BOS 358 91 69 1432 731 463 6120 1487 133 66.870 641 711 47 9 29 31 3
CAL 371 88 74 1436 820 573 6213 1463 131 74.140 692 768 46 9 33 53 5
CHA 395 73 86 1410 675 618 6117 1365 114 107.940 647 748 28 9 37 50 7
CLE 402 81 80 1434 781 570 6236 1502 138 68.350 729 805 28 5 32 44 5
DET 381 84 76 1424 802 547 6111 1429 167 88.630 677 738 25 2 37 51 4
KCA 401 85 77 1450 640 536 6242 1477 165 79.280 717 816 42 7 27 40 2
MIN 376 82 80 1445 721 452 6157 1590 128 70.600 667 725 31 3 33 39 7
ML4 365 95 66 1439 580 381 6106 1563 162 76.930 646 722 61 12 23 48 1
NYA 377 89 71 1430 731 455 6001 1446 123 76.650 613 672 43 8 37 45 1
OAK 405 54 108 1431 726 654 6436 1606 147 64.810 759 860 41 3 20 72 4
SEA 379 67 95 1437 736 571 6314 1567 165 95.340 736 820 37 5 26 43 2
TEX 379 83 79 1436 773 532 6092 1371 135 71.150 617 698 26 5 42 37 2
TOR 357 53 109 1417 613 594 6220 1537 165 91.190 763 862 44 6 11 64 7

Fielding

Team ID G TC PO A E Fld% InOuts SB CS CS% PB
BAL 2672 7346 5409 1792 145 .968 17215 88 58 0 10
BOS 2503 7436 5384 1890 162 .971 17175 116 41 0 20
CAL 2523 7325 5531 1636 158 .963 17231 138 51 0 12
CHA 2721 7441 5367 1868 206 .967 16908 135 66 0 17
CLE 2605 7347 5515 1673 159 .953 17187 146 47 0 16
DET 2605 7249 5316 1797 136 .971 17079 97 65 0 24
KCA 2607 7530 5557 1810 163 .973 17379 75 59 0 15
MIN 2778 7615 5406 2049 160 .974 17328 77 71 1.00 5
ML4 2420 7580 5506 1930 144 .972 17276 97 60 1.00 10
NYA 2590 7553 5398 2010 145 .977 17186 83 55 0 15
OAK 2552 7439 5482 1756 201 .973 17154 117 86 0 15
SEA 2703 7550 5473 1915 162 .955 17255 152 58 0 7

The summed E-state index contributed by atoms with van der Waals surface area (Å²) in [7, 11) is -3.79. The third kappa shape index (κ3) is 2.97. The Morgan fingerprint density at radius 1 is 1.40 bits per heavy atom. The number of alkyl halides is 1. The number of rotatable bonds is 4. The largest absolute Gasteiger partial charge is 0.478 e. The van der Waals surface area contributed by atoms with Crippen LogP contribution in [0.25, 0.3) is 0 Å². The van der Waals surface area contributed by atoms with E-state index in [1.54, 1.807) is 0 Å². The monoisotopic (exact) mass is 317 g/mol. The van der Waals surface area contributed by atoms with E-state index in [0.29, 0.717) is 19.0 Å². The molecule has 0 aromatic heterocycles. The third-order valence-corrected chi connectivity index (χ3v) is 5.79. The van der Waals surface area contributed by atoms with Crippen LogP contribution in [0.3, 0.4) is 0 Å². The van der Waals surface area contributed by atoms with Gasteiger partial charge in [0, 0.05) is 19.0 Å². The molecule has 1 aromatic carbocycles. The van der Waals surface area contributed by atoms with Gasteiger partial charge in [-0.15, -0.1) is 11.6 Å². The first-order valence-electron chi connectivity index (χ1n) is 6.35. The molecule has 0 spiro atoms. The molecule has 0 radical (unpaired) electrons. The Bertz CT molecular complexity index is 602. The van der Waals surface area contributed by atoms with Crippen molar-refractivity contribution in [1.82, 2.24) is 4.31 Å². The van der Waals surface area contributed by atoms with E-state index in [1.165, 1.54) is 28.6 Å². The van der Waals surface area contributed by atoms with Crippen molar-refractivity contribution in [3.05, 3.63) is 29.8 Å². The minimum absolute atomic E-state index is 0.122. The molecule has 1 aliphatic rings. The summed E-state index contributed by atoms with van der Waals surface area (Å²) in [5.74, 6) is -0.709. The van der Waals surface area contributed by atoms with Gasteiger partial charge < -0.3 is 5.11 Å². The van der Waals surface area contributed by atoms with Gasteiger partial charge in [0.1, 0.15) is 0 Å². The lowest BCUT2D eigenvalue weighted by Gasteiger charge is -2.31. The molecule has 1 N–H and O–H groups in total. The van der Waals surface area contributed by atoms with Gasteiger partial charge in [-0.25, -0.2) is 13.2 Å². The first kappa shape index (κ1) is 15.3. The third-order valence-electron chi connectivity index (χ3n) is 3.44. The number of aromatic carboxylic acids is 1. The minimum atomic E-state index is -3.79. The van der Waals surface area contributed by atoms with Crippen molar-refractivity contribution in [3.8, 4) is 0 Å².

TEX 2717 7420 5368 1904 148 .979 17243 90 58 1.00 8
TOR 2507 7521 5404 1928 189 .971 17002 85 56 0 8

West

team W L Att Rk SOP
California Angels 88 74 2523575 1 820
Kansas City Royals 85 77 2261845 2 640
Texas Rangers 83 79 1519671 3 773
Minnesota Twins 82 80 1070521 4 721
Chicago White Sox 73 87 1280702 5 675
Seattle Mariners 67 95 844447 6 736
Oakland Athletics 54 108 306763 7 726

Central

East

team W L Att Rk SOP
Baltimore Orioles 102 57 1681009 1 786
Milwaukee Brewers 95 66 1918343 2 580
Boston Red Sox 91 69 2353114 3 731
New York Yankees 89 71 2537765 4 731
Detroit Tigers 85 76 1630929 5 802
Cleveland Indians 81 80 1011644 6 781
Toronto Blue Jays 53 109 1431651 7 613

Awards

Silver Slugger

More From Around the Web

This day in baseball history

September 30

  • 1999

    The largest regular-season crowd in Candlestick Park history ...

  • 1998

    On September 30, 1998, former major leaguer Dan Quisenberry ...

  • 1992

    On September 30, 1992, George Brett of the Kansas City Royal ...

More Baseball History
Tagged:
1979 ALCS, 1979 World Series, Alfredo Griffin, American League, Baltimore Orioles, Billy Martin, Bob Lemon, Bobby Grich, Bobby Murcer, Brian Downing, Buddy Bell, California Angels, Carl Yastrzemski, Carney Lansford, Cecil Cooper, Cliff Johnson, Dan Ford, Dennis Martinez, Don Baylor, Don Kessinger, Eddie Murray, Fred Lynn, George Brett, Gorman Thomas, Jim Rice, John Castino, Ken Singleton, Mike Flanagan, Nolan Ryan, Rich Gossage, Rod Carew, Ron Guidry, Sixto Lezcano, Sparky Anderson, Thurman Munson, Tommy John, Tony LaRussa, Willie Wilson

Comments

    Be respectful, keep it clean.
Login or register to post comments

Share US

Share |